The only sizable class of American workers who enjoy comparable working conditions are tenured academics; it was a novelty for me to experience an entire country that enjoys something like the working conditions that attracted me to the moderate pay and long vacations of the academic life.

Ten days is not enough time to get to know a country, but it is enough time for an accurate first impression, and after 10 days I was impressed. There were hints of a complexity and the possibility of ambivalence about the country: the traffic in Auckland seemed as intense and "driven" as it is in Minnesota (and everyone drives on the left, of course, which produced some alarming moments), while there were plenty of prepackaged and processed foods in the supermarket we visited.

Anne assures me that there are big-box retailers in the country outside her inner-city neighborhood, though hardly on the scale of Rosedale or the MOA. Racial tensions between the Euro-Kiwis and the Maori persist. Yet my overall impression was of a lovely, small, friendly, human-sized country, and as I waited in the Auckland airport to begin the long journey home, I wondered why all countries couldn't be like New Zealand.

At this point the answer to my question came into view: the Boeing 777 that was to fly me home. This immense airplane, equipped with the most powerful engines ever developed for an airliner, was visibly beyond the means of a small country to produce.

When I got home, I discovered that the development budget for the 777 amounted to almost 10 percent of the national budget of New Zealand, and that 10,000 engineers and technicians participated in the plane's development. New Zealand and Australia together could not assemble the resources to produce such a plane.

Even the United States, with the world's largest economy, might strain its resources to produce an all-American jetliner: researchers and subcontractors from all over the world contributed to the 777's development and production. It took a global economy to produce this technological marvel that allowed me to enjoy a 10-day vacation on the far side of the world.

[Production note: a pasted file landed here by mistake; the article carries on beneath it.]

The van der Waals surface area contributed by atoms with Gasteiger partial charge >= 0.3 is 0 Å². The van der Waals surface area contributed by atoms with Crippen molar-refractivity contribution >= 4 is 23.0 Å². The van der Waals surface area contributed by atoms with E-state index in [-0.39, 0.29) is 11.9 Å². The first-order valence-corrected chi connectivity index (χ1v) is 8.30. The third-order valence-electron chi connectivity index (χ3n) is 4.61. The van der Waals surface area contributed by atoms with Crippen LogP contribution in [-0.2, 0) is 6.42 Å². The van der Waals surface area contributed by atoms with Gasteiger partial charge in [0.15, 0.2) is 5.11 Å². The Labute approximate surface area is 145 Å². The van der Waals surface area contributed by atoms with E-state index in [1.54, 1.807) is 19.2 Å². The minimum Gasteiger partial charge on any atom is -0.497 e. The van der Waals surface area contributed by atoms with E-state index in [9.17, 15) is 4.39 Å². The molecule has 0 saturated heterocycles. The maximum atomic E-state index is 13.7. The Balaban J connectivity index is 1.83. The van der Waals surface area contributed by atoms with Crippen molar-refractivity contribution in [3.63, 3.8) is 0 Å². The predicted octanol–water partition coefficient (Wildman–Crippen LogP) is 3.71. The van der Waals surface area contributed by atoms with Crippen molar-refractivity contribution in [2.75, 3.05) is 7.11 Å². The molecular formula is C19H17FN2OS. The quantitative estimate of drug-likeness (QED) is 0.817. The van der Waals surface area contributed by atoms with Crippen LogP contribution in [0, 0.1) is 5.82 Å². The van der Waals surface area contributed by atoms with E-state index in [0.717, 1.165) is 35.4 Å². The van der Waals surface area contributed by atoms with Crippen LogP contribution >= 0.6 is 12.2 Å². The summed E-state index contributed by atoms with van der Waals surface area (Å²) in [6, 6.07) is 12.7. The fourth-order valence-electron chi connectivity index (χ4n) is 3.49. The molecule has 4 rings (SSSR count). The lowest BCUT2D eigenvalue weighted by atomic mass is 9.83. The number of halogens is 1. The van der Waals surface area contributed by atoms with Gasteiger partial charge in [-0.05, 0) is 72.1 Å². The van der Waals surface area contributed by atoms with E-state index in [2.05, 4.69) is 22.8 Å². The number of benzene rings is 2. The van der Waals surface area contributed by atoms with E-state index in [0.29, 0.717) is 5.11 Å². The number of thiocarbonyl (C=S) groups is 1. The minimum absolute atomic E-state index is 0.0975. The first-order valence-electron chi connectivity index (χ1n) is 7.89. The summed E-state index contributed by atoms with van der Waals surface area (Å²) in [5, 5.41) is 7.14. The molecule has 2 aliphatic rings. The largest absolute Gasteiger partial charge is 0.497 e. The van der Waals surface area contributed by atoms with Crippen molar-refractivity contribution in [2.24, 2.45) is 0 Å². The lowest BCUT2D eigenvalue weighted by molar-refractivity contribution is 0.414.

And I remembered the containerized cargo ships in Auckland harbor, the Toyotas and Kias and Mazdas and Peugeots that came at me down the wrong side of the road. I remembered that it was a wealthy American university, the University of Pennsylvania, that helped finance the observatory where we took a tour of the southern sky. Clearly the small-scale life of New Zealand is enriched, and perhaps even made possible, by the masses of capital and talent that only mass societies can accumulate.

Yet one of the advantages of living in an immense smorgasbord of a country like the USA is the number and variety of choices available to us. We can live in a state the size of a European country, like Texas or California, or we can live in a more New Zealand-sized state like Minnesota, a semisovereign political unit distinct enough to be part of a traveler's identity, at least in countries where geography is still taught in the schools -- most Kiwis who asked where I was from knew about Minnesota (though this knowledge may have something to do with the collapse of the Metrodome roof two winters ago, an event that was front-page news in New Zealand).

Once we have found our New Zealand-sized state, we can settle in a cul-de-sac subdivision five miles by SUV from the nearest convenience store, or we can find a walkable neighborhood to live in. When Anne asked about walkable St. Paul neighborhoods to consider for their eventual American relocation, I was able to name several off the top of my head: St. Anthony Park, Crocus Hill, Mac-Groveland, Highland Park, downtown White Bear Lake.

All have locally owned restaurants and shops within walking distance of the surrounding residential neighborhoods (and the big boxes are usually just a short drive away). Once we are settled, we can patronize the farmers' markets, the local suppliers, the organic farmers. We can eat fresh tomahtoes in season only and remember them fondly in January, rather than settling for their pale tasteless Mexican cousins.

All the pieces of an ecologically sensible, human-scale life are present in this country; putting them together requires that we resist advertising and the way of least resistance, that we make conscious choices about where and how we live, that we live deliberately, as Thoreau wished, and advised us, to do.

To live deliberately, we need teachers and role models -- Thoreau's advice is as timely as ever, but his practical solutions are a bit out of date. I can't think of a better place to learn how to live small and sensibly in an industrial society than New Zealand.

And it's only 15 hours from MSP by giant jetliner!


Michael Nesset teaches English at Century College in White Bear Lake.